A theoretical contribution is the cornerstone of all doctoral dissertation research. However, while a doctoral thesis usually involves considerable conceptual development, relatively few doctoral students seek to publish conceptual-only articles as compared to empirical articles. In parallel, marketing academia is increasingly calling for conceptual articles that focus on building and extending theory (MacInnis 2011; Jaakkola this issue), and these papers are often highly cited. A conceptual paper is an avenue through which the researcher can critique the existing literature, position their research in an ongoing theoretical conversation, demonstrate their original theoretical contribution to the field, and build the foundation for further research, including empirical research (Barney this issue); all key stages in a doctoral dissertation.
Why then do we not see more conceptual-only papers published from dissertation research? Perhaps some students do not know it is an option; some may not perceive they have the skills or capability; while others just do not know where to begin. Yadav (this issue) advocates that it is imperative that conceptual theory development is placed at the core of the curriculum in doctoral programs, as it shapes the thinking, priorities, and research efforts of new scholars. However, in many doctoral programs, this emphasis is lacking. This Special Section of the AMS Review provides some foundational papers that should form part of all doctoral student education. However, to further encourage more conceptual articles to emerge from doctoral dissertations there remains a need to nurture and showcase the outstanding conceptual articles that doctoral students contribute in marketing.
The AMS Review – Sheth Foundation Annual Doctoral Competition for Conceptual Articles was established to encourage, support and celebrate the conceptual contribution made by doctoral students to the marketing literature. All current, or recently completed, doctoral students are invited to submit a five-page proposal for a conceptual research paper. The competition has three core objectives: 1) to encourage doctoral students to identify and publish impactful conceptual ideas in their research; 2) to help doctoral students connect with leading marketing scholars, and obtain feedback to enhance their conceptual contribution; and 3) to advance theory development in the marketing discipline. Importantly, all students entering this competition receive feedback from leading marketing scholars that will help them to advance their conceptual development towards publication.
In 2020, the competition generated an enthusiastic response from doctoral students, with 34 submissions from across the world including Australia, Brazil, Canada, Finland, Germany, India, Turkey, United Kingdom and the United States. These manuscripts comprised a wide range of conceptual contributions; including manuscripts proposing new conceptual frameworks or models, propositions to support theoretical extensions, and comprehensive syntheses of existing research literature. All proposals that met the criteria for conceptual articles were sent to a set of internationally esteemed marketing scholars, who provided constructive reviews on how to improve the manuscript for publication. Further, the co-chairs reviewed the papers and selected 12 proposals, which have been invited for further development into full articles for consideration for publication by the AMS Review. In addition to the reviewer’s comments, the five winners and seven runners-up are invited to take advantage of the opportunity of one or more mentoring sessions with one of the Doctoral Competition Chairs, to further workshop and enhance the conceptual article prior to submission to the AMS Review.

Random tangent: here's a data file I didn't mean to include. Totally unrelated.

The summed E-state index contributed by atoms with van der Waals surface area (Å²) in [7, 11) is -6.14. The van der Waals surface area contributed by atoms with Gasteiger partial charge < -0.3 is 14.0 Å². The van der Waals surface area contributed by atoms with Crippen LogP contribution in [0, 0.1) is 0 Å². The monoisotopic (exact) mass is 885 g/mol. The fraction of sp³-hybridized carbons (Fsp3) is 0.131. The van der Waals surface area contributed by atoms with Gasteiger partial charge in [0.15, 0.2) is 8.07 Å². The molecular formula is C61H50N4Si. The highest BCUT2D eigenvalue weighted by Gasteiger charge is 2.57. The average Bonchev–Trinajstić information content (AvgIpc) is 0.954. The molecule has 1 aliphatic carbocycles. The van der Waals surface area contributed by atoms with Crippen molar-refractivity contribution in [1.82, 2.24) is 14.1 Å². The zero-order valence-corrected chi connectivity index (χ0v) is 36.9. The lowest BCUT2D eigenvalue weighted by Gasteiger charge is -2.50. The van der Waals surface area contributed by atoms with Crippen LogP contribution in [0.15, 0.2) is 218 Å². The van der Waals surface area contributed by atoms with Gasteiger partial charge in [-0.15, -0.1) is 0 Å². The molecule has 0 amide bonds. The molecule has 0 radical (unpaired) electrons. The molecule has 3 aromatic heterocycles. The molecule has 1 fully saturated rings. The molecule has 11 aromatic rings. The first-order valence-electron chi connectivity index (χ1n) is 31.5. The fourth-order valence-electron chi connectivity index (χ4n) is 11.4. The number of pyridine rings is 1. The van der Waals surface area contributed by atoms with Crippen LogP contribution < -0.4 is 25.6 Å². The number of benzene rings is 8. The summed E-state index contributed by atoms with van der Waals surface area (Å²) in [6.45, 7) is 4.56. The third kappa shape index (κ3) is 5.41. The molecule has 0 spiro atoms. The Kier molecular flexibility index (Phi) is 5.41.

After careful consideration of the proposals by the reviewers and subsequent evaluation by the competition chairs, we selected the most promising five proposals to each receive a US$600 Award. These winners will be recognized at and invited to present at the next AMS Conference, when it is rescheduled.
We congratulate the following five winners (in alphabetical order):
Zeynep Müge Güzel “Cleansing the doors of perception: perceptual inaccuracy in marketing relationships”, Koç University, Turkey.
Youngtak M. Kim “Corporate Sustainability (CS) and firm performance: a systematic review and topic modeling approach”, University of Georgia, USA.
Kerry Manis “AI-enabled marketing capabilities: an exploration through the hierarchy of operant resources (HOR) perspective”, Texas Tech University, USA.
Pallav Routh “Demand spillover of add-ons: the role of network homogeneity”, University of Texas at San Antonio, USA.
Sajith Siriwardana “Conceptualizing service exclusion through service-dominant logic”, University of Tasmania, Australia.
We wish to thank all applicants for their effort and dedication to the development and publishing of conceptual-only articles. Overall, the submissions were excellent. We trust that the feedback received from our dedicated team of reviewers will advance the conceptual development of their doctoral theses and subsequent papers. We hope to see many of them published here in the AMS Review in the future.
MacInnis, D. J. (2011). A framework for conceptual contributions in marketing. Journal of Marketing, 75(4), 136–154.
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Conduit, J., Kleinaltenkamp, M. 'First things first': The AMS Review – Sheth Foundation 2020 annual doctoral competition for conceptual articles. AMS Rev 10, 6–7 (2020). https://doi.org/10.1007/s13162-020-00174-9